I started interning in L.A. over my college summers — first working at a talent agency, which led to a film production company and small label, which led to a job offer when I graduated as an assistant in L.A., which eventually led me to New York where I started at Arista Records as an assistant to the SVP of marketing. After a few months, J Records was formed with BMG, and I was a first-generation employee. That was the best experience for me, as it was a very lean staff in the early months, and I was involved in almost every aspect of marketing, sales, international, video and A&R. I spent six years at J working my way up from an assistant to an associate director of marketing, where I product-managed acts like Pearl Jam, Dido and Santana. I was also involved in A&R, being exposed to the methods and practice of Clive Davis, one of the most legendary A&R men in the business.
After six years in one place, I felt like it was time for a change and decided to quit to take some time off. I had always wanted to be more involved in A&R, and at the time it didn't seem like it was going to be my path. Then I met Charlie Walk, who was the newly appointed president of Epic Records, and we connected instantly. He wanted to take Epic from its predominantly rock-leaning roster and add some more pop, R&B and hip-hop. That was a challenge I wanted to be a part of and started in the summer of 2006 in A&R, a role I've been in since.
Artists are often afraid that labels will interfere with their creative process. What's your perspective?
I think the two most important relationships for artists in their professional careers are with their management and their label. The us-against-them relationship that has existed over the years has to stop for everyone to survive. As somebody who looks to sign acts to the label, I wouldn't push to sign anyone whose vision I didn't share and whose creative process I didn't respect. Every artist is different, and every process is different. Obviously, a label's objective is to break artists and records, which will hopefully result in revenue, but I think this can be accomplished with the artist's vision intact, provided everybody has the same goal.
How do you guide an artist's creative vision?
A label acts as the middleman to carry out the artist's vision to the world. It's about pairing the artist with the right writers and producers and then honing in on the material they come up with and perfecting the sound for each artist. Kat DeLuna had a very specific goal for her 9 Lives album. She is a Spanish-speaking Dominican girl and wanted to incorporate her country's classic sounds like bacciata into contemporary pop and R&B. It wasn't easy to find the right team, and it took a few tries with different producers, but once she got in the room with RedOne, it came together instantly. They did three songs together initially. After we heard those, we told them do the whole album together, and they created a consistent sound that incorporates everything she wanted. The classic albums of our time are usually created by one producer or production team.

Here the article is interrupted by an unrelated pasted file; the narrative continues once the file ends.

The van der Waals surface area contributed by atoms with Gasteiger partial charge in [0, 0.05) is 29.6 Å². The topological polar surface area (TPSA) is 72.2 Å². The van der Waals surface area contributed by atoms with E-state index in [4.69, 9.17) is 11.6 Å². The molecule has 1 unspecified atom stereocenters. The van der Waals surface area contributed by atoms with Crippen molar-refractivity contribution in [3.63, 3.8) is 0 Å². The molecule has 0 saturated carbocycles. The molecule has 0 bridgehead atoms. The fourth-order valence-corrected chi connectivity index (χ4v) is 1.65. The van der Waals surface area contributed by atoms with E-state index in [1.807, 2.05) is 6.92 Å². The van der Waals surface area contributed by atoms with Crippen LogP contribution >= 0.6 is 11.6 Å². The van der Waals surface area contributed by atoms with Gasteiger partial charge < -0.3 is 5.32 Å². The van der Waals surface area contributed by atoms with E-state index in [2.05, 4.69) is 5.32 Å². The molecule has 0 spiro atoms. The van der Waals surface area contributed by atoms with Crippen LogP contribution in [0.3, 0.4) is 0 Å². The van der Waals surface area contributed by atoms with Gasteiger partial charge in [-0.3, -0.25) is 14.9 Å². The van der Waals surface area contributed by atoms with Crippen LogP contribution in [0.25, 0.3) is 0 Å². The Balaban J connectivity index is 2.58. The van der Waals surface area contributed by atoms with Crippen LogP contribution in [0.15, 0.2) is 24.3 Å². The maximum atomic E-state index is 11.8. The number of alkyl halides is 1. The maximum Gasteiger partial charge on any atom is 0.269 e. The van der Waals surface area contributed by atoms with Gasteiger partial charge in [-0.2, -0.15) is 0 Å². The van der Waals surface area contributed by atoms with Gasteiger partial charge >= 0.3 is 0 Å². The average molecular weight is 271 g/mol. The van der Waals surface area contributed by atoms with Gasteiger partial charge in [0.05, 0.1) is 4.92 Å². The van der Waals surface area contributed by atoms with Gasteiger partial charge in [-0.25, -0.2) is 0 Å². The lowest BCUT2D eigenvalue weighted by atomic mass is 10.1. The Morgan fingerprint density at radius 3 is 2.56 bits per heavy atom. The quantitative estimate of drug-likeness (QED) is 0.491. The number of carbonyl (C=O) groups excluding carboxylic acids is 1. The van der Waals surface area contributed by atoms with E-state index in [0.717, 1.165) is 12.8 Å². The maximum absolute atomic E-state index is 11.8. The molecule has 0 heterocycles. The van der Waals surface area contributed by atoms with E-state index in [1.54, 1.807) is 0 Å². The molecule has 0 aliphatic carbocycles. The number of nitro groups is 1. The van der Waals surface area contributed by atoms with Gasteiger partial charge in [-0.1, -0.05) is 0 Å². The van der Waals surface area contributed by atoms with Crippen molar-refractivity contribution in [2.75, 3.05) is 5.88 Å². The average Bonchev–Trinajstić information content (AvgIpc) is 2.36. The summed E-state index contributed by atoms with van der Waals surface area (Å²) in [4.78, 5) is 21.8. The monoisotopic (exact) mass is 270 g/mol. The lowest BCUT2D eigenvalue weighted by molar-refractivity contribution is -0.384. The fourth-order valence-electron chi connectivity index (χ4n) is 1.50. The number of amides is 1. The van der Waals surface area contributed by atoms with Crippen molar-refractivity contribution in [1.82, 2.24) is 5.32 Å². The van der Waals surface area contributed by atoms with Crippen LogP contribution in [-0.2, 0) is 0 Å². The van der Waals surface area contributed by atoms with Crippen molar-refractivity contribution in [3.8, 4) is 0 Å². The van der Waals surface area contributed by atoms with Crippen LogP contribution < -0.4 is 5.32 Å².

How different is the process for a newbie artist such as Sean Kingston versus seasoned artists such as Duran Duran, or producers such as Timbaland or Jazze Pha?
Every artist's process is different, whether it's his or her first or tenth album. Some are very collaborative and open to discussion, and others are more reserved and protective. This goes for the producer process, as well. With A&R, I try not to interfere too much in the initial creative process and the birth of a song, and generally like to get involved once there is a skeleton. This can mean shortening a song so it can be considered a single; radio generally won't play a song that is longer than four minutes. Sean Kingston's “Beautiful Girls” was initially almost four-and-a-half minutes, and we had to have them shorten it to 3:45 for the radio. Recently a demo came in for Jennifer Lopez that had potential but needed to be tweaked, like make the track hit harder, tease the hook up front and edit some of the chorus so it wasn't as repetitive. It was the last song that came in that she recorded, and is now cut #2 on the album.
With all the egos and opinions involved in the studio, how can you manage that and keep everyone happy?
The hardest part about doing A&R is managing everyone's process, vision and emotions so that the result makes everyone happy. That's why it's so important for the artist and label to be on the same page creatively with the vision so we can share the same objective, and then it's about bringing the right songwriters and producers into the mix and making sure they share the vision and can contribute positively. You usually know when it's right, as everything just connects. When it doesn't, you know right away, as the process is very emotional for the artists and the producers. I try to remain as diplomatic as possible and maintain everyone's trust. The best thing to do when it's not right is to call it before pushing anyone too far. And sometimes you have to compromise. If I feel strongly about a song that the artist doesn't, you ask them to cut it and then make an informed decision after.
What are some mistakes you've seen artists and producers make in the studio that have affected the progress of a would-be stellar album?
I've seen a lot of things happen and decisions made that could have potentially hurt an artist's career, but because the nature of this business is so subjective, you really never know. A lot of it relies on instinct and gut feeling, and if you follow that, you'll usually end up with the right result. A common mistake for many artists is to think they need to write every song on their album, even if it means not cutting an outside record that could really help further their career. As my boss always says, a hit song cures everything.